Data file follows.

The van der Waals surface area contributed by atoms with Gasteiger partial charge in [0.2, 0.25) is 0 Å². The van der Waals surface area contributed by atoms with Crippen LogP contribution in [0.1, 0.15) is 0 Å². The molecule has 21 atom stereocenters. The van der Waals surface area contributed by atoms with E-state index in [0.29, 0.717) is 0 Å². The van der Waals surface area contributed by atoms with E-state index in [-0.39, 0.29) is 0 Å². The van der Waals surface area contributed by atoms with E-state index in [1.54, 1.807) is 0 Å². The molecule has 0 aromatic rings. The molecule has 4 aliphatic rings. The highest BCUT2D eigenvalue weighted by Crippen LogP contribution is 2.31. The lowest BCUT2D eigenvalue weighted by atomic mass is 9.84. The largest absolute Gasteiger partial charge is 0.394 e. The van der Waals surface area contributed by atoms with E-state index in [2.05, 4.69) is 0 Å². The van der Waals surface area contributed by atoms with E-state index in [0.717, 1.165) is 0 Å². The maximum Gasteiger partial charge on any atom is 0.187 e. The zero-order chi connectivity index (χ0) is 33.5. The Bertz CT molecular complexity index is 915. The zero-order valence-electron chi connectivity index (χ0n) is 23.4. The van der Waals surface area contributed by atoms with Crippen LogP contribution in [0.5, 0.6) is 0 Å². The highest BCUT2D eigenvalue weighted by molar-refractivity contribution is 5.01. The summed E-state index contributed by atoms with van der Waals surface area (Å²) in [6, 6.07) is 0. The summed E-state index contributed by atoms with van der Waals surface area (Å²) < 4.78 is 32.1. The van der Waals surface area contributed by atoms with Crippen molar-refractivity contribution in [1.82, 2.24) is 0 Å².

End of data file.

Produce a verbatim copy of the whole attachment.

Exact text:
The van der Waals surface area contributed by atoms with Gasteiger partial charge in [0.2, 0.25) is 0 Å². The van der Waals surface area contributed by atoms with Crippen LogP contribution in [0.1, 0.15) is 0 Å². The molecule has 21 atom stereocenters. The van der Waals surface area contributed by atoms with E-state index in [0.29, 0.717) is 0 Å². The van der Waals surface area contributed by atoms with E-state index in [-0.39, 0.29) is 0 Å². The van der Waals surface area contributed by atoms with E-state index in [1.54, 1.807) is 0 Å². The molecule has 0 aromatic rings. The molecule has 4 aliphatic rings. The highest BCUT2D eigenvalue weighted by Crippen LogP contribution is 2.31. The lowest BCUT2D eigenvalue weighted by atomic mass is 9.84. The largest absolute Gasteiger partial charge is 0.394 e. The van der Waals surface area contributed by atoms with E-state index in [2.05, 4.69) is 0 Å². The van der Waals surface area contributed by atoms with E-state index in [0.717, 1.165) is 0 Å². The maximum Gasteiger partial charge on any atom is 0.187 e. The zero-order chi connectivity index (χ0) is 33.5. The Bertz CT molecular complexity index is 915. The zero-order valence-electron chi connectivity index (χ0n) is 23.4. The van der Waals surface area contributed by atoms with Crippen LogP contribution in [0.5, 0.6) is 0 Å². The highest BCUT2D eigenvalue weighted by molar-refractivity contribution is 5.01. The summed E-state index contributed by atoms with van der Waals surface area (Å²) in [6, 6.07) is 0. The summed E-state index contributed by atoms with van der Waals surface area (Å²) < 4.78 is 32.1. The van der Waals surface area contributed by atoms with Crippen molar-refractivity contribution in [1.82, 2.24) is 0 Å².